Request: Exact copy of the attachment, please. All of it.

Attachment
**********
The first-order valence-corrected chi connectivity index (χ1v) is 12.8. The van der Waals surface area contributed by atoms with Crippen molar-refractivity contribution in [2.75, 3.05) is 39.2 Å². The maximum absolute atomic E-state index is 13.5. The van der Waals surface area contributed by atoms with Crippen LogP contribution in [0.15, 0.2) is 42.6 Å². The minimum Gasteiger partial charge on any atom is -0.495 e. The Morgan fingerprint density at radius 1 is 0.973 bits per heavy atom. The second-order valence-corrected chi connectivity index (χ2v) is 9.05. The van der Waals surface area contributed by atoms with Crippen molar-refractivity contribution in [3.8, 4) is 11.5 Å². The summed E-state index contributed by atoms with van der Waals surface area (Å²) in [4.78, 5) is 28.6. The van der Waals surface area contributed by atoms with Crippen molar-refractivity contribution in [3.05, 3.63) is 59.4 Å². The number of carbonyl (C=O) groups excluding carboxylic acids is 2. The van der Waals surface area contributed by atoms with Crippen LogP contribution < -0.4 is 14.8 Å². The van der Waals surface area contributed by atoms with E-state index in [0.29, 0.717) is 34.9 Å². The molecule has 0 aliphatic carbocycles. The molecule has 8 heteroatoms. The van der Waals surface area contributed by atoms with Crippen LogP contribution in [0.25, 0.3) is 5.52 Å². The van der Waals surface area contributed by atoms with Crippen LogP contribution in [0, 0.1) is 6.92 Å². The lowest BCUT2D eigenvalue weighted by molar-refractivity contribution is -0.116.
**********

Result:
The first-order valence-corrected chi connectivity index (χ1v) is 12.8. The van der Waals surface area contributed by atoms with Crippen molar-refractivity contribution in [2.75, 3.05) is 39.2 Å². The maximum absolute atomic E-state index is 13.5. The van der Waals surface area contributed by atoms with Crippen LogP contribution in [0.15, 0.2) is 42.6 Å². The minimum Gasteiger partial charge on any atom is -0.495 e. The Morgan fingerprint density at radius 1 is 0.973 bits per heavy atom. The second-order valence-corrected chi connectivity index (χ2v) is 9.05. The van der Waals surface area contributed by atoms with Crippen molar-refractivity contribution in [3.8, 4) is 11.5 Å². The summed E-state index contributed by atoms with van der Waals surface area (Å²) in [4.78, 5) is 28.6. The van der Waals surface area contributed by atoms with Crippen molar-refractivity contribution in [3.05, 3.63) is 59.4 Å². The number of carbonyl (C=O) groups excluding carboxylic acids is 2. The van der Waals surface area contributed by atoms with Crippen LogP contribution < -0.4 is 14.8 Å². The van der Waals surface area contributed by atoms with E-state index in [0.29, 0.717) is 34.9 Å². The molecule has 0 aliphatic carbocycles. The molecule has 8 heteroatoms. The van der Waals surface area contributed by atoms with Crippen LogP contribution in [0.25, 0.3) is 5.52 Å². The van der Waals surface area contributed by atoms with Crippen LogP contribution in [0, 0.1) is 6.92 Å². The lowest BCUT2D eigenvalue weighted by molar-refractivity contribution is -0.116.